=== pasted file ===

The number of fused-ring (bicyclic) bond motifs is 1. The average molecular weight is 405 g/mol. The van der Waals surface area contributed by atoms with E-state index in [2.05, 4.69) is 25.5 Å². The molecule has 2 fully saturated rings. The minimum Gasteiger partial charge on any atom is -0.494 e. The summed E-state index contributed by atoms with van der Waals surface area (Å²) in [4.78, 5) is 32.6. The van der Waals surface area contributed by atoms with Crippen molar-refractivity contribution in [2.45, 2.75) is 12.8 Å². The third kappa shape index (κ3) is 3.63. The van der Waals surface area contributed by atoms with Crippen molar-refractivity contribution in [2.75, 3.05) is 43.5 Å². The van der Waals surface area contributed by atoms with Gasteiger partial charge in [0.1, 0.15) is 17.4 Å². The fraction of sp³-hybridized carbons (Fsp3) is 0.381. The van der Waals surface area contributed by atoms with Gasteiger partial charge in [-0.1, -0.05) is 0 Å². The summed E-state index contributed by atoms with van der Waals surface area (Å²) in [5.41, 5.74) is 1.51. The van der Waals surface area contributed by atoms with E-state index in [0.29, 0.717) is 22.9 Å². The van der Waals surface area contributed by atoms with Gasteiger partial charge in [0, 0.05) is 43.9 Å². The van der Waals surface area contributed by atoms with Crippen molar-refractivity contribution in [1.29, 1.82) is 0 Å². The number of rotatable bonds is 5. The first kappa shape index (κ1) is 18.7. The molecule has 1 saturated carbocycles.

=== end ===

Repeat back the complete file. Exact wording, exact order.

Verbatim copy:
The number of fused-ring (bicyclic) bond motifs is 1. The average molecular weight is 405 g/mol. The van der Waals surface area contributed by atoms with E-state index in [2.05, 4.69) is 25.5 Å². The molecule has 2 fully saturated rings. The minimum Gasteiger partial charge on any atom is -0.494 e. The summed E-state index contributed by atoms with van der Waals surface area (Å²) in [4.78, 5) is 32.6. The van der Waals surface area contributed by atoms with Crippen molar-refractivity contribution in [2.45, 2.75) is 12.8 Å². The third kappa shape index (κ3) is 3.63. The van der Waals surface area contributed by atoms with Crippen molar-refractivity contribution in [2.75, 3.05) is 43.5 Å². The van der Waals surface area contributed by atoms with Gasteiger partial charge in [0.1, 0.15) is 17.4 Å². The fraction of sp³-hybridized carbons (Fsp3) is 0.381. The van der Waals surface area contributed by atoms with Gasteiger partial charge in [-0.1, -0.05) is 0 Å². The summed E-state index contributed by atoms with van der Waals surface area (Å²) in [5.41, 5.74) is 1.51. The van der Waals surface area contributed by atoms with E-state index in [0.29, 0.717) is 22.9 Å². The van der Waals surface area contributed by atoms with Gasteiger partial charge in [0, 0.05) is 43.9 Å². The van der Waals surface area contributed by atoms with Crippen molar-refractivity contribution in [1.29, 1.82) is 0 Å². The number of rotatable bonds is 5. The first kappa shape index (κ1) is 18.7. The molecule has 1 saturated carbocycles.